Every k-place primitive recursive function is in particular always completely defined. Functions with a smaller domain must first be appropriately continued to completely in order to obtain primitive-recursive functions. ${\ displaystyle \ mathbb {N} ^ {k}}$${\ displaystyle \ mathbb {N} ^ {k}}$

Examples

The addition is defined recursively by ${\ displaystyle + \ colon \ mathbb {N} ^ {2} \ to \ mathbb {N}}$

${\ displaystyle m + n = {\ begin {cases} n, & {\ mbox {if}} m = 0, \\ ((m-1) + n) +1, & {\ mbox {otherwise}} \ end {cases}}}$

for everyone . It is therefore true that the addition is primitive-recursive. ${\ displaystyle m, n \ in \ mathbb {N}}$${\ displaystyle + = R [\ pi _ {1} ^ {1}, C [\ nu, \ pi _ {1} ^ {3}]]}$

multiplication

The multiplication is defined recursively via the addition: ${\ displaystyle \ cdot \ colon \ mathbb {N} ^ {2} \ to \ mathbb {N}}$

${\ displaystyle m \ cdot n = {\ begin {cases} 0, & {\ mbox {if}} m = 0, \\ (m-1) \ cdot n + n, & {\ mbox {otherwise}} \ end {cases}}}$

for everyone . The multiplication is primitive-recursive because it holds . ${\ displaystyle m, n \ in \ mathbb {N}}$${\ displaystyle \ cdot = R [0 ^ {1}, C [+, \ pi _ {1} ^ {3}, \ pi _ {3} ^ {3}]]}$

power

The power with the meaning is defined recursively via the multiplication: ${\ displaystyle pot \ colon \ mathbb {N} ^ {2} \ to \ mathbb {N}}$${\ displaystyle pot (m, n) = m ^ {n}}$

${\ displaystyle pot (m, n) = {\ begin {cases} 1, & {\ mbox {if}} n = 0, \\ pot (m, n-1) * m, & {\ mbox {otherwise} } \ end {cases}}}$

for everyone . The power is primitive-recursive because it holds . The purpose of the context here is to swap the two parameters m and n with one another. ${\ displaystyle m, n \ in \ mathbb {N}}$${\ displaystyle pot = C [R [C [\ nu, 0 ^ {1}], C [*, \ pi _ {1} ^ {3}, \ pi _ {3} ^ {3}]], \ pi _ {2} ^ {2}, \ pi _ {1} ^ {2}]}$${\ displaystyle C [\ _, \ pi _ {2} ^ {2}, \ pi _ {1} ^ {2}]}$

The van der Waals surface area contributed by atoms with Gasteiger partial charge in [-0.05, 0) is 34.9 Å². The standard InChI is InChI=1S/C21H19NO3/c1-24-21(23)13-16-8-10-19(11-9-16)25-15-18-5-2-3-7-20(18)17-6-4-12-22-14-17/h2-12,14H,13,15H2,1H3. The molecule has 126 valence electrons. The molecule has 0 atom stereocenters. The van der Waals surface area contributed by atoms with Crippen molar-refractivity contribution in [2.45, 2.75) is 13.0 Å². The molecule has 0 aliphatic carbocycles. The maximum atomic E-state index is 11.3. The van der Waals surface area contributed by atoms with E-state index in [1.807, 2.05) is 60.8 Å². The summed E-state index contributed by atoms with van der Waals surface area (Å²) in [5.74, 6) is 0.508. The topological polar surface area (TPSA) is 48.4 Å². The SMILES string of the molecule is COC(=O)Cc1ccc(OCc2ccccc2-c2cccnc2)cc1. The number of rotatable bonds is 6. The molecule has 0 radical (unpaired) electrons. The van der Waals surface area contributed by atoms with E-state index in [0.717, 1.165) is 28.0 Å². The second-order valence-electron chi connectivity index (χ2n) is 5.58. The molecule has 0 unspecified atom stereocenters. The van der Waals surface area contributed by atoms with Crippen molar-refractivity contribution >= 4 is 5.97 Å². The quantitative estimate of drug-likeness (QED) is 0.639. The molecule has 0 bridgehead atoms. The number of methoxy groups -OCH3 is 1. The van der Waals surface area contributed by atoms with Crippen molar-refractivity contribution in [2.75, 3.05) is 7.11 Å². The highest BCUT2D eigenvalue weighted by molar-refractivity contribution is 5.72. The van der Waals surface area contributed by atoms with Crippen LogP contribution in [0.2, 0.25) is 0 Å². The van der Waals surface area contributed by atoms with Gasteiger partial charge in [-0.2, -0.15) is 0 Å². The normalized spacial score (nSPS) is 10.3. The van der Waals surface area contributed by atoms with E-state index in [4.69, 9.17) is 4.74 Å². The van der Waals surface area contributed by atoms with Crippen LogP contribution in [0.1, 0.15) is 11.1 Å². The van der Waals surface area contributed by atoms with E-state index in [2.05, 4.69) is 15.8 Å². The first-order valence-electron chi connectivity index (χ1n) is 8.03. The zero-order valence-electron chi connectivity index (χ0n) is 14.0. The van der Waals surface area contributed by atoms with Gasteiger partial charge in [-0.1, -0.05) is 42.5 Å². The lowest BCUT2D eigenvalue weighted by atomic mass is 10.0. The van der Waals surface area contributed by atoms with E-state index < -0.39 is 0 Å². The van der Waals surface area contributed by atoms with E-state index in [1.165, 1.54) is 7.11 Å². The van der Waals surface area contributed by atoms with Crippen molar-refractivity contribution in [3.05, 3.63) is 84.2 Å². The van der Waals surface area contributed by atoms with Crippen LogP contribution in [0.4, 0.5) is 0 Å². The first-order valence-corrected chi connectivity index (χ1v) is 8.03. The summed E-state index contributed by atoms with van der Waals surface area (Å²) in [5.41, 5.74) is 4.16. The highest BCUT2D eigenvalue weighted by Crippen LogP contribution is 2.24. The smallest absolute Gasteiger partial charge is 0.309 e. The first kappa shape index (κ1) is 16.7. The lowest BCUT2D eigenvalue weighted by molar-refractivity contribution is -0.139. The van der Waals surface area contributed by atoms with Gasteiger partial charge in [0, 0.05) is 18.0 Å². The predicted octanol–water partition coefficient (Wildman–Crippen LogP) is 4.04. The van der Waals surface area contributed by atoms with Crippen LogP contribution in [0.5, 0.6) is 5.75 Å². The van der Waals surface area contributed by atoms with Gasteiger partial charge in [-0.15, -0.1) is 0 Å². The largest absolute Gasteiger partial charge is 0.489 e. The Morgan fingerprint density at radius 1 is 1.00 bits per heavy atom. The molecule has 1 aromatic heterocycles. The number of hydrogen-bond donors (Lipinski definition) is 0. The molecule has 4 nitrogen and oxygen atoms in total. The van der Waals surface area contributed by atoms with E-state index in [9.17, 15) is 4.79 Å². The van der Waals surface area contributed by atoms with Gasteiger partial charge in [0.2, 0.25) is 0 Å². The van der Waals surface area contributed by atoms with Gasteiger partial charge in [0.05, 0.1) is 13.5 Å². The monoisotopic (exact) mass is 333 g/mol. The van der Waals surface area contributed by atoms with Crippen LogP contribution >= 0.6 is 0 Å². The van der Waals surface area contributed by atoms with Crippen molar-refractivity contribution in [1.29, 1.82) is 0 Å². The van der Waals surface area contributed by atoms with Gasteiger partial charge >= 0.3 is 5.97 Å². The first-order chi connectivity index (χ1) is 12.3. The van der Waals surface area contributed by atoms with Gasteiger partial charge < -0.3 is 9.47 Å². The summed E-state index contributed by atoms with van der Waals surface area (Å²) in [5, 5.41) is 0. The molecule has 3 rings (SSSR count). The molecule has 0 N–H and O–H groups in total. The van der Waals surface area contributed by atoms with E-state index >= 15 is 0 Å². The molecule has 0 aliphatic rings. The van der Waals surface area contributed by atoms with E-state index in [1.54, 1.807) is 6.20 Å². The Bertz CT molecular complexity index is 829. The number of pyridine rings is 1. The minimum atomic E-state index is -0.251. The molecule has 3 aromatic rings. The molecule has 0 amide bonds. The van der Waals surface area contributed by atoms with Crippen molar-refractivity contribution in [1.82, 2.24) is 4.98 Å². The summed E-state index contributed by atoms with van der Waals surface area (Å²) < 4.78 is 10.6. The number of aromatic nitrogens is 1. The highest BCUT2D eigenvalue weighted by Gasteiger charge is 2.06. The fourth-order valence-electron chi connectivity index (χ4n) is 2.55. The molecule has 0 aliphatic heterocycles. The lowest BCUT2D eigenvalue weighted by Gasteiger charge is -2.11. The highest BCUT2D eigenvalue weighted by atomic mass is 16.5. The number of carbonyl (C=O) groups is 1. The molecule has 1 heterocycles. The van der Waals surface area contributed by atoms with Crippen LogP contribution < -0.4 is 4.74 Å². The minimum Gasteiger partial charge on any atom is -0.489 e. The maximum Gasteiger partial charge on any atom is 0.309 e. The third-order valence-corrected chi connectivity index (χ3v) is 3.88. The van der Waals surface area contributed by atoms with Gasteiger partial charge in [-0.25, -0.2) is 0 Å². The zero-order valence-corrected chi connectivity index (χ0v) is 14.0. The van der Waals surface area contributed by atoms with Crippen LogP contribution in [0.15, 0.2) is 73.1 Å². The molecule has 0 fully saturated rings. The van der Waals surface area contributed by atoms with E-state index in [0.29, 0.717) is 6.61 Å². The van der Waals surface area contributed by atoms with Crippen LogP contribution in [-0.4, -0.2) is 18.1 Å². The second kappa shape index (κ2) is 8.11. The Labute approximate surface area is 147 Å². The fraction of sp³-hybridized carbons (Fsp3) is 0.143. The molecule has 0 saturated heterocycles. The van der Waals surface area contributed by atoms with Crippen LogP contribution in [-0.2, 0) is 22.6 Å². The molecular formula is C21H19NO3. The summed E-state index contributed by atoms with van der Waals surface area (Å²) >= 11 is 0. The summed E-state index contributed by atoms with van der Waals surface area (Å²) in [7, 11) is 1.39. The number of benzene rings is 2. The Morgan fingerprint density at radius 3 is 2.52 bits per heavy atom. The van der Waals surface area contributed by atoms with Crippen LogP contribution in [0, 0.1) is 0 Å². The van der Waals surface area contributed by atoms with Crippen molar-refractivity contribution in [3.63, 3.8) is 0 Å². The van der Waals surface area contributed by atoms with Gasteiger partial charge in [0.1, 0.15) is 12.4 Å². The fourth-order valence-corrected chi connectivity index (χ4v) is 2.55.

Predecessor function

The predecessor function is not defined at position 0. So it is not primitive recursive. However, by continuing at the position 0, for example with the value 0, a primitive recursive function can be made out of it.

The modified predecessor function , defined by ${\ displaystyle p \ colon \ mathbb {N} \ to \ mathbb {N}}$

${\ displaystyle p (n): = {\ begin {cases} 0, & {\ mbox {if}} n = 0, \\ n-1, & {\ mbox {otherwise}} \ end {cases}}}$

for all is primitive-recursive, because it holds . ${\ displaystyle n \ in \ mathbb {N}}$${\ displaystyle p = R [0 ^ {0}, \ pi _ {2} ^ {2}]}$

subtraction

Subtraction is also not defined on all pairs of natural numbers. So you continue the subtraction by padding with zeros to whole . This total subtraction can be characterized recursively by ${\ displaystyle \ mathbb {N} ^ {2}}$${\ displaystyle sub \ colon \ mathbb {N} ^ {2} \ to \ mathbb {N}}$

${\ displaystyle sub (m, n) = {\ begin {cases} m, & {\ mbox {if}} n = 0, \\ p (sub (m, n-1)), & {\ mbox {otherwise }} \ end {cases}}}$

for everyone . The following applies to the total subtraction ; so it is primitive-recursive. This modified difference is also called the arithmetic difference . ${\ displaystyle m, n \ in \ mathbb {N}}$${\ displaystyle sub = C [R [\ pi _ {1} ^ {1}, C [p, \ pi _ {1} ^ {3}]], \ pi _ {2} ^ {2}, \ pi _ {1} ^ {2}]}$

Further examples

• The two-digit functions and are primitively recursive.${\ displaystyle \ max}$${\ displaystyle \ min}$
• The sequence of prime numbers is a primitive recursive function.
• The function that finds the number of prime factors of in for a natural number and a prime number is primitive recursive.${\ displaystyle n}$${\ displaystyle p}$${\ displaystyle p}$${\ displaystyle n}$
• There are primitive recursive arithmetic operations of finite sequences of natural numbers.
• The Ackermann function and the Sudan function are not primitive recursive, but µ-recursive .
• The function Hardworking Beavers (busy beaver) is not primitive recursive and non- recursive μ- .